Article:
In addition, U.S. Census reports were searched. Each search proved negative. Not one reference to Andrew Potter was found, leading to the conclusion that the Andrew Potter of “Dark Union” does not exist outside of the Neff-Guttridge Collection. It is simply beyond belief that so important an individual would go through four years of civil war and the rest of his life without leaving a trace in any public record.

If there is no Andrew Potter, the Potter papers cannot be genuine.

The overwhelming weight of evidence shows that the man killed at the Garrett farm was John Wilkes Booth, not James W. Boyd. This evidence comes from a large body of primary documents available in public archives whose authenticity is well-established. The bulk of the evidence that claims James W. Boyd was killed while Booth escaped comes from secondary sources that exist only in private collections whose provenance is lacking. Many of these documents suffer from internal inconsistencies and error of fact that put their authenticity in doubt. Leading the list are the papers of the fictitious Andrew Potter.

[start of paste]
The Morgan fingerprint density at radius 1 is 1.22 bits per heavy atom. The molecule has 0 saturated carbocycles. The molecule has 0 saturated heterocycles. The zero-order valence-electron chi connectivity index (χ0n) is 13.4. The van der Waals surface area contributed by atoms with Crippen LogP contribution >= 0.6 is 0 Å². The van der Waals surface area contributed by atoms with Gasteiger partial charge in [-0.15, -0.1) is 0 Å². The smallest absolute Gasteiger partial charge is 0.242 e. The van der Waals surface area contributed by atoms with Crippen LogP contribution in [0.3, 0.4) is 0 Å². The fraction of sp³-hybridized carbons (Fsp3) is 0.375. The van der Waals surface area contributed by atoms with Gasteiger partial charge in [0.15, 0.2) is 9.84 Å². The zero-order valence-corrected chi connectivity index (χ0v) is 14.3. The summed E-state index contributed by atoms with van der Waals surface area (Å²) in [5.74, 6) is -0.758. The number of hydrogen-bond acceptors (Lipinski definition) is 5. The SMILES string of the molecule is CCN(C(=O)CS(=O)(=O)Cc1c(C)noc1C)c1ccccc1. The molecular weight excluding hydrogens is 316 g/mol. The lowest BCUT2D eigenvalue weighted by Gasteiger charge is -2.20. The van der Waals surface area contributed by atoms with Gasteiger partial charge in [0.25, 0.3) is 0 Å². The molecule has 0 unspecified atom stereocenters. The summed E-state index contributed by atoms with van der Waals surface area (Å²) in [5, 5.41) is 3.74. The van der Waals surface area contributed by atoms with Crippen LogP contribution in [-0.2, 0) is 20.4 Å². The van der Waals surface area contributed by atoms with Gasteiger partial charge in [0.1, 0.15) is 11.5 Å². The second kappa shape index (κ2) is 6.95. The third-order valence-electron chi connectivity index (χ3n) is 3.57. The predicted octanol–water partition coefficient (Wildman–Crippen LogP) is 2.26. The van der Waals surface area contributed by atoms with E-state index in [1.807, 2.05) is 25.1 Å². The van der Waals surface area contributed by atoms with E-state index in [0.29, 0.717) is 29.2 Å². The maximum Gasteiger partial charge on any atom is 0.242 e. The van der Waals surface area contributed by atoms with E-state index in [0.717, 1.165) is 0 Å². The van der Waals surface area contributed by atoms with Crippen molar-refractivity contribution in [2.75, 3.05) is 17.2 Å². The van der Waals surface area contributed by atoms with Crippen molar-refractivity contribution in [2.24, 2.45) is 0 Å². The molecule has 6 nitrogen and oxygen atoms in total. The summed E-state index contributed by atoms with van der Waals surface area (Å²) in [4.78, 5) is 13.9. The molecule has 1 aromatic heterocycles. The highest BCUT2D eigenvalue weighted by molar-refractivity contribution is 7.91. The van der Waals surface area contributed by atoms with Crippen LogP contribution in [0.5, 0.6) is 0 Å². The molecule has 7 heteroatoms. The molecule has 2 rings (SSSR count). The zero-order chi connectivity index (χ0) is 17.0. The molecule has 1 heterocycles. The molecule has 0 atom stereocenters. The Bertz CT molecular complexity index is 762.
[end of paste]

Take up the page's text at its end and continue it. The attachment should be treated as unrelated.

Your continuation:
The conclusions presented in “Dark Union,” based on a collection of typed transcriptions of purported originals that no longer exist, cannot be accepted as having serious merit. In the end, “Dark Union” is a house of cards built on a foundation of highly questionable material. It quickly crumbles when the slightest wind of query strikes it.

Edward Steers Jr.’s most recent book is “Blood on the Moon: The Assassination of Abraham Lincoln.” A longer version of this article appeared in the February edition of North & South magazine. Mr. Steers lives in Berkeley Springs, W.Va.

Joan L. Chaconas specializes in the history of Washington, D.C., and of the Surratt family. She has served as president of the Lincoln Group of the District of Columbia and the Surratt Society.